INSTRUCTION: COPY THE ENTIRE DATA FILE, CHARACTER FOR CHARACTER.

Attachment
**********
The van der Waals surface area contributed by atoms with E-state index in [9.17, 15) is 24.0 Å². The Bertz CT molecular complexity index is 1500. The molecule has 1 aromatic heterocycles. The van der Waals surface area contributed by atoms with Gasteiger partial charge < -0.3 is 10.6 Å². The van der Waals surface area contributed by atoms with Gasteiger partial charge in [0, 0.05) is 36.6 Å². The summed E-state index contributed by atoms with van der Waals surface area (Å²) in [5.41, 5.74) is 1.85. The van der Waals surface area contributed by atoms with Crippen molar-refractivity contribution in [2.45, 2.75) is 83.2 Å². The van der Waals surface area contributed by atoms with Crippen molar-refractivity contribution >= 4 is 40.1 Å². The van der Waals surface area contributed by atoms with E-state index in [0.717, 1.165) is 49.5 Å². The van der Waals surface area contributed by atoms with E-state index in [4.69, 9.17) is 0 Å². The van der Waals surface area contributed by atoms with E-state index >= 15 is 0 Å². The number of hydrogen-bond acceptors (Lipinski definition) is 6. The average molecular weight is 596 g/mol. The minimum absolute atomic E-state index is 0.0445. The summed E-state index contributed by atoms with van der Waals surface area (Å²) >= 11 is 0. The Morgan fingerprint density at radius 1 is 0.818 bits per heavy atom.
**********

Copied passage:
The van der Waals surface area contributed by atoms with E-state index in [9.17, 15) is 24.0 Å². The Bertz CT molecular complexity index is 1500. The molecule has 1 aromatic heterocycles. The van der Waals surface area contributed by atoms with Gasteiger partial charge < -0.3 is 10.6 Å². The van der Waals surface area contributed by atoms with Gasteiger partial charge in [0, 0.05) is 36.6 Å². The summed E-state index contributed by atoms with van der Waals surface area (Å²) in [5.41, 5.74) is 1.85. The van der Waals surface area contributed by atoms with Crippen molar-refractivity contribution in [2.45, 2.75) is 83.2 Å². The van der Waals surface area contributed by atoms with Crippen molar-refractivity contribution >= 4 is 40.1 Å². The van der Waals surface area contributed by atoms with E-state index in [0.717, 1.165) is 49.5 Å². The van der Waals surface area contributed by atoms with E-state index in [4.69, 9.17) is 0 Å². The van der Waals surface area contributed by atoms with E-state index >= 15 is 0 Å². The number of hydrogen-bond acceptors (Lipinski definition) is 6. The average molecular weight is 596 g/mol. The minimum absolute atomic E-state index is 0.0445. The summed E-state index contributed by atoms with van der Waals surface area (Å²) >= 11 is 0. The Morgan fingerprint density at radius 1 is 0.818 bits per heavy atom.